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#1
Lembo

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Hello, I recently built a new computer with an Intel DH55TC motherboard and an intel i5-750 processor with windows 7 as the OS. I have been plauged with random reboots since day one. When the computer crashes the power seems to just cut out without any warning (I may be reading a webpage, playing a game, or leaving it idle) then 2 seconds later it starts up again. After restarting I am never prompted to go into safe mode as i would have expected with any other crash or loss of power, the computer goes straight to my login screen. These reboots occur within about 15 minutes of starting up. What I find truly dubious about my situation is the temporary fix I have found. If I remove my processor then put it back in the socket the problem dissapears for about 2-3 days then comes back. This leads me to believe that the problem lies in the MOBO's socket or processor. If anybody can shine some light as to why this is happening I would be very glad to hear your input and perhaps about a permanent fix.
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#2
Alzeimer

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I would try to investigate what is your Processor temperatures (The program SpeedFan will help you know).

Also make sure you put the right amount of thermal paste on it, not enough is bad and to much is also not good, any excess paste leaking on the motherboard can cause issues.

Does your Processor fan seem to be turning properly (speed).
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#3
Digerati

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This could be the result of many causes - which makes it difficult to troubleshoot. Like Alzeimer, heat would be my first suspect. Your motherboard utilities disk should have a monitoring program (or check for a more recent version on your motherboard or PC maker's website). If none, I recommend CoreTemp for newer Intel and AMD64 CPUs, or http://www.techpowerup.com/realtemp/' class='bbc_url' title='External link' rel='nofollow external'>RealTemp for Intels. As mentioned, SpeedFan is a great and popular alternative, or you can try Motherboard Monitor. Unfortunately, I have found that often these programs often have problems properly identifying and labeling the sensor they are reading. The temperatures shown are as accurate as the inexpensive, low-tech sensors will allow, but it may say System Fan instead of CPU Fan. Fortunately, the programs do allow you to edit the labels, so I use Everest to verify the temperatures (as it is able to put sensor to label correctly), then edit the label in the monitoring program. In Everest, look under Computer > Sensor, then wait a couple seconds for the readings to appear. Unfortunately, Everest does not minimize to the system tray to show real-time temperatures, otherwise, you could use Everest instead of the others.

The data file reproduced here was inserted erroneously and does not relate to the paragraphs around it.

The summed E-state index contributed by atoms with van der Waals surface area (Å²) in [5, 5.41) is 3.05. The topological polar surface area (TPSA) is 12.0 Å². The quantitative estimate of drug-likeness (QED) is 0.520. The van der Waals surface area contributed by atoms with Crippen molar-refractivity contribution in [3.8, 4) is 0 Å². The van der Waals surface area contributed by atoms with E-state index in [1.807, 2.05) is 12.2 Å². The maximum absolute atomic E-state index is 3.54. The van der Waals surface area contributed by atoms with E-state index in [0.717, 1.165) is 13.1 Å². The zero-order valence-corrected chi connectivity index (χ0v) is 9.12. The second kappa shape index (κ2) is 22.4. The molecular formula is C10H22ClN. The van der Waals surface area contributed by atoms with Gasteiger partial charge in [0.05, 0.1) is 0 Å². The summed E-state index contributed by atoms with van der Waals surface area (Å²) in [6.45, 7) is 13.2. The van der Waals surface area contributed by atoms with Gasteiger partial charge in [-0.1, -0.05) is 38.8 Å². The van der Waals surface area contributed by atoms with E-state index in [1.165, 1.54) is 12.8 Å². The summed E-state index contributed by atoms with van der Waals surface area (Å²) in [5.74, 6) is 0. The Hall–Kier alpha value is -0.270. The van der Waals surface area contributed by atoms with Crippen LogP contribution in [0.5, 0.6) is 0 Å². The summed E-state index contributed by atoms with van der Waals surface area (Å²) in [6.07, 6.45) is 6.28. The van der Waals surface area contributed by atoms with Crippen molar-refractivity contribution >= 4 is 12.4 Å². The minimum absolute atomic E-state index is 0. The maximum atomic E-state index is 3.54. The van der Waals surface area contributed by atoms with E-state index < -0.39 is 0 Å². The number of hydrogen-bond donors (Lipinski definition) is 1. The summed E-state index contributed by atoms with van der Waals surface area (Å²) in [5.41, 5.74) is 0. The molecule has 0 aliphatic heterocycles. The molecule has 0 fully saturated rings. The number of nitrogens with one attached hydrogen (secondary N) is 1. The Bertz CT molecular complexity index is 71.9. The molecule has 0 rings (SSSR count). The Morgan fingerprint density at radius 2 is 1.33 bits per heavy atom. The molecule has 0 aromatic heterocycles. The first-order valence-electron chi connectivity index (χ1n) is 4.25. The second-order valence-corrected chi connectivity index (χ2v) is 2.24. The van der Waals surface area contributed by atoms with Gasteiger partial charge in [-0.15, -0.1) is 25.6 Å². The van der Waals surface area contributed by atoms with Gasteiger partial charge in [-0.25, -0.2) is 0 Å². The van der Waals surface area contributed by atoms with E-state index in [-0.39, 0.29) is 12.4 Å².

Make sure your case has adequate front to back air flow. I generally recommend at least one (preferably large) fan in front drawing cool air in, and one fan (excluding the PSU fan) in back exhausting hot air out.

Also note that once the TIM (thermal interface materials) cures - which typically takes a couple days and 1/2 dozen heat/cool cycles, when you break the cured bond you MUST thoroughly clean the mating surfaces and apply a new fresh layer of TIM. See my canned text on applying TIM.

Other potential causes for system crashes could be bad RAM, bad motherboard, or bad or stressed power supply.
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#4
Lembo

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Ive replaced my motherboard, which was a pain, but now i have no problems. I guess that the MOBO had some sort of defect.
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#5
Digerati

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Glad you got it sorted out. Thanks for the followup.
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